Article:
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Circular motion yet again

  1. Aug 3, 2010 #1
    1. The problem statement, all variables and given/known data
    a ball with a mass of 50 grams is placed inside a circular bowl with a radius of 10cm.
    the bowl rotates at a rate of 5 hertz

    what is the height in cms the ball will rise within the bowl?


    2. Relevant equations
    Fr = m*w^2/r
    [tex]\sum[/tex]F = ma

    3. The attempt at a solution
    well the solution is pretty obvious to me;

    since we are talking about max height then Fnety = 0 hence N*cosa = mg and N*sina = m * w^2/r.

    the problem is I don't understand why the ball would move at all, what force is the bowl exerting on the ball? there is no mention of friction and the ball initially has no inertia of it's own, how does the spinning bowl effect it without friction?
     
  2. jcsd
  3. Aug 3, 2010 #2
    Last edited by a moderator: May 4, 2017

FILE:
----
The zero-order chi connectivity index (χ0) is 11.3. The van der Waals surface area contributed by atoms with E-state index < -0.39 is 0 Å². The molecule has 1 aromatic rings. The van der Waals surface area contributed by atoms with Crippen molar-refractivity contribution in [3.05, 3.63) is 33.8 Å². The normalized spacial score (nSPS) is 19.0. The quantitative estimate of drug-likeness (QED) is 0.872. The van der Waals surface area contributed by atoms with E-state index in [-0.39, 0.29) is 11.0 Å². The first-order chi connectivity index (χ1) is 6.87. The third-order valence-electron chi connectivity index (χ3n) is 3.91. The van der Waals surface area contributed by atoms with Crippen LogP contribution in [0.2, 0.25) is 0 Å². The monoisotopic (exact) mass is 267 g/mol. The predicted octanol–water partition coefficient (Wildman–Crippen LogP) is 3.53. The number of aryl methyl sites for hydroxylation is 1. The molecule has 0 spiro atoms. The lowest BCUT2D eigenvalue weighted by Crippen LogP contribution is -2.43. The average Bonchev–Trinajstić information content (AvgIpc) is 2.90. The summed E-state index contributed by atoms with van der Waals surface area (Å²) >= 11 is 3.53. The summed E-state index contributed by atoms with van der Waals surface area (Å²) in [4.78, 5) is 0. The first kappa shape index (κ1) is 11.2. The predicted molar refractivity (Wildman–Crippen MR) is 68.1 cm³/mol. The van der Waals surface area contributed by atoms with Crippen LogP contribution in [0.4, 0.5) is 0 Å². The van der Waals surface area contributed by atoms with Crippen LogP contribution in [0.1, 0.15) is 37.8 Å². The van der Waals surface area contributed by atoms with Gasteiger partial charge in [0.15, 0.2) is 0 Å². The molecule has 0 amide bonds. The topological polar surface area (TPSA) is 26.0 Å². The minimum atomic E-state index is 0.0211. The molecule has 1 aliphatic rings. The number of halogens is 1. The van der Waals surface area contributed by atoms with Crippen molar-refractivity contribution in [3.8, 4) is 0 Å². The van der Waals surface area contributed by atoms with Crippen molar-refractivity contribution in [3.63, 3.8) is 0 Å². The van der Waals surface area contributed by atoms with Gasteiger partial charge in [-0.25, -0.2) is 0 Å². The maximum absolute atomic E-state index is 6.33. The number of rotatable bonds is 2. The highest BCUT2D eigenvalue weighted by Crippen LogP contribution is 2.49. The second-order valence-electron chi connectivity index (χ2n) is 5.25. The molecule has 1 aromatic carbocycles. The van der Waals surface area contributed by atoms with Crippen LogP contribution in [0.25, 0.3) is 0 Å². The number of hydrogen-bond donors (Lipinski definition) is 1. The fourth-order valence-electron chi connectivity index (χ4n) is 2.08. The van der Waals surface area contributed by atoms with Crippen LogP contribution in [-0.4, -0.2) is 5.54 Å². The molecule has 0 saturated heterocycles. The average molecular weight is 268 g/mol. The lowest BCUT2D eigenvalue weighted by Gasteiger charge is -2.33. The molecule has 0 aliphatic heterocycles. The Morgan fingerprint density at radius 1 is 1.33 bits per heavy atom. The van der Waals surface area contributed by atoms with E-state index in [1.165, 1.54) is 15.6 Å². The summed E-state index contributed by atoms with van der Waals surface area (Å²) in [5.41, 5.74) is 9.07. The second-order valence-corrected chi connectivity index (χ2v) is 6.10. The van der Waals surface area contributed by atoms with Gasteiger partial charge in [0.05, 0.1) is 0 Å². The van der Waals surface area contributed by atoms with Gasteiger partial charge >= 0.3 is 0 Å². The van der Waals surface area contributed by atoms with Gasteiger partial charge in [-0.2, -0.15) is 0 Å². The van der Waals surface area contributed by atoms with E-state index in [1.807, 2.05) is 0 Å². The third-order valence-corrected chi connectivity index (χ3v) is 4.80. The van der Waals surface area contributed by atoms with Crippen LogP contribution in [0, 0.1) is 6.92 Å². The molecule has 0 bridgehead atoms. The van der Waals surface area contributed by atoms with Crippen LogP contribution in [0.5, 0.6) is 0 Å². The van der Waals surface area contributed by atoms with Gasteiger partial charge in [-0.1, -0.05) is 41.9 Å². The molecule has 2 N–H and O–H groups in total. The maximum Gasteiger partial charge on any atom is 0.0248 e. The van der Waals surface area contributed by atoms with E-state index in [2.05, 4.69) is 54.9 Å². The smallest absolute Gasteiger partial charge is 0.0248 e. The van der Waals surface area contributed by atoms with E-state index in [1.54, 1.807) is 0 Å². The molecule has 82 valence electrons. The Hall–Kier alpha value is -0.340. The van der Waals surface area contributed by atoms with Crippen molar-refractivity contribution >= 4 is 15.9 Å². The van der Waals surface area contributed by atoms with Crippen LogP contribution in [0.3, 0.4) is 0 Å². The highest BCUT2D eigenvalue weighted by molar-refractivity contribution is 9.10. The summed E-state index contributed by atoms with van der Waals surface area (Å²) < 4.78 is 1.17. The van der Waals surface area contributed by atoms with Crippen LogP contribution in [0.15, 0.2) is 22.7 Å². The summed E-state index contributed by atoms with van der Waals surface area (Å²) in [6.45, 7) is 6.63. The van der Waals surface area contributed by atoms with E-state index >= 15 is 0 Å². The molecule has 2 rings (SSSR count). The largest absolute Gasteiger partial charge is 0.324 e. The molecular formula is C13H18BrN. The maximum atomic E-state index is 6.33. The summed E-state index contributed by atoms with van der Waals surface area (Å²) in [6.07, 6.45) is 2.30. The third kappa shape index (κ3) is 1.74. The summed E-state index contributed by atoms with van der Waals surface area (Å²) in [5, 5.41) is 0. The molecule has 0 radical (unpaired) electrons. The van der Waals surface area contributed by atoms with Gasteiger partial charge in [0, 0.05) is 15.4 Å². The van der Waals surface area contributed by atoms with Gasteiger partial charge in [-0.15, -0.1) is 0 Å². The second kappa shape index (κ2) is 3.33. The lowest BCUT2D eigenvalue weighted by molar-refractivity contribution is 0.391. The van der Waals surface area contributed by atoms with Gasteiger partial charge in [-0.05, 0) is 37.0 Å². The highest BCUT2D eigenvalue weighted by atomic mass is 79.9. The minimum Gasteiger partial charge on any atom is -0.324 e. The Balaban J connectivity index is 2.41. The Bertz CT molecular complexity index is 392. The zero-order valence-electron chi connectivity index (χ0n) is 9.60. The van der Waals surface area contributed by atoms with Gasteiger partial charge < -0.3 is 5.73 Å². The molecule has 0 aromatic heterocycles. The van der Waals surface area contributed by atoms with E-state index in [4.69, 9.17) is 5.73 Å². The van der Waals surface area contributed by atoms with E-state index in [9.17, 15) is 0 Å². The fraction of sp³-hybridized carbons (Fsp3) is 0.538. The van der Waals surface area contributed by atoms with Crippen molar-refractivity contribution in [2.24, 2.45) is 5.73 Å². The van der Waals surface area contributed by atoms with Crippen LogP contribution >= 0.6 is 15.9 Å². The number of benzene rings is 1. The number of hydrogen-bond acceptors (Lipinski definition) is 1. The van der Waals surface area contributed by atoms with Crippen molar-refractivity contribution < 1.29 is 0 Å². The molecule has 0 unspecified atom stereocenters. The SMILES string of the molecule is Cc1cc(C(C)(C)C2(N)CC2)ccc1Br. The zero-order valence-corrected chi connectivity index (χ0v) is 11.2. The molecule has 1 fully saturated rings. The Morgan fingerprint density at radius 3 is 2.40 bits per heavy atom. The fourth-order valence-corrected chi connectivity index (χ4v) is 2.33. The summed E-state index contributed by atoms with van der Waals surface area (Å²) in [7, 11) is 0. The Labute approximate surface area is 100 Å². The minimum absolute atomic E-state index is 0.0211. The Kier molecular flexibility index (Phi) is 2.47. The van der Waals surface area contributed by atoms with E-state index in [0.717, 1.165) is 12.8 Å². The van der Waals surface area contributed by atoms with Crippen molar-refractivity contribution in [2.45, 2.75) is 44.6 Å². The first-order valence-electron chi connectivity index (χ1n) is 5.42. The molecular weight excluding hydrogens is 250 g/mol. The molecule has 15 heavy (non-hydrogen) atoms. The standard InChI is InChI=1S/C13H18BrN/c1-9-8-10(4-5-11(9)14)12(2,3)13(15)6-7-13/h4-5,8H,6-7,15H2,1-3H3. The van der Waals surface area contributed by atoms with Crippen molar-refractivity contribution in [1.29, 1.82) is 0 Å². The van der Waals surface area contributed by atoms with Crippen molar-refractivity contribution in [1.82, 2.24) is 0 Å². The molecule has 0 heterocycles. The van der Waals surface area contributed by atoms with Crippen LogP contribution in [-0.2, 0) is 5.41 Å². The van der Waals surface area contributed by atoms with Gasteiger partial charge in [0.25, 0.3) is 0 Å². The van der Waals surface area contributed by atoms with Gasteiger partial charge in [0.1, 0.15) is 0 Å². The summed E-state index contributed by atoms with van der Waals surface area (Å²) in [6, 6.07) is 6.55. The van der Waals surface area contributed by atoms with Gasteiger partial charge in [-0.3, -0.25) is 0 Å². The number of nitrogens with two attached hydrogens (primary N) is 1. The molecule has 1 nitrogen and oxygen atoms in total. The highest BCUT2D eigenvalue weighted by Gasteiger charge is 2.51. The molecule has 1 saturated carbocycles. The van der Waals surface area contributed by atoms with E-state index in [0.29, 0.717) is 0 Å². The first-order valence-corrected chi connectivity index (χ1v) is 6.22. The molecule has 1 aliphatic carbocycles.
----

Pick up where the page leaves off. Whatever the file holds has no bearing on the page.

4. Aug 3, 2010 #3
    that is when we assume the ball is already rotating in a certain height within the bowl at the same rate as the bowl.

    what I am asking is why does the bowl exert any force on the ball at all

    say, we place the ball in the dead center of the bowl and then begin rotating the bowl, there's no friction, why doesn't the ball simply stay in the bottom? there's no force acting on it.
     
  5. Aug 3, 2010 #4
    oh. in that case you are quite right. the ball would presumably just remain at the bottom of the bowl without spinning at all if there's no friction. if there's no friction at all the ball wouldn't even undergo circular motion at the same rate as the ball, so i think for this question you have to assume friction and that the ball started off slightly "off-center" from the bottom of the bowl (else there will be no horizontal vector accounting for the centripetal force).
     
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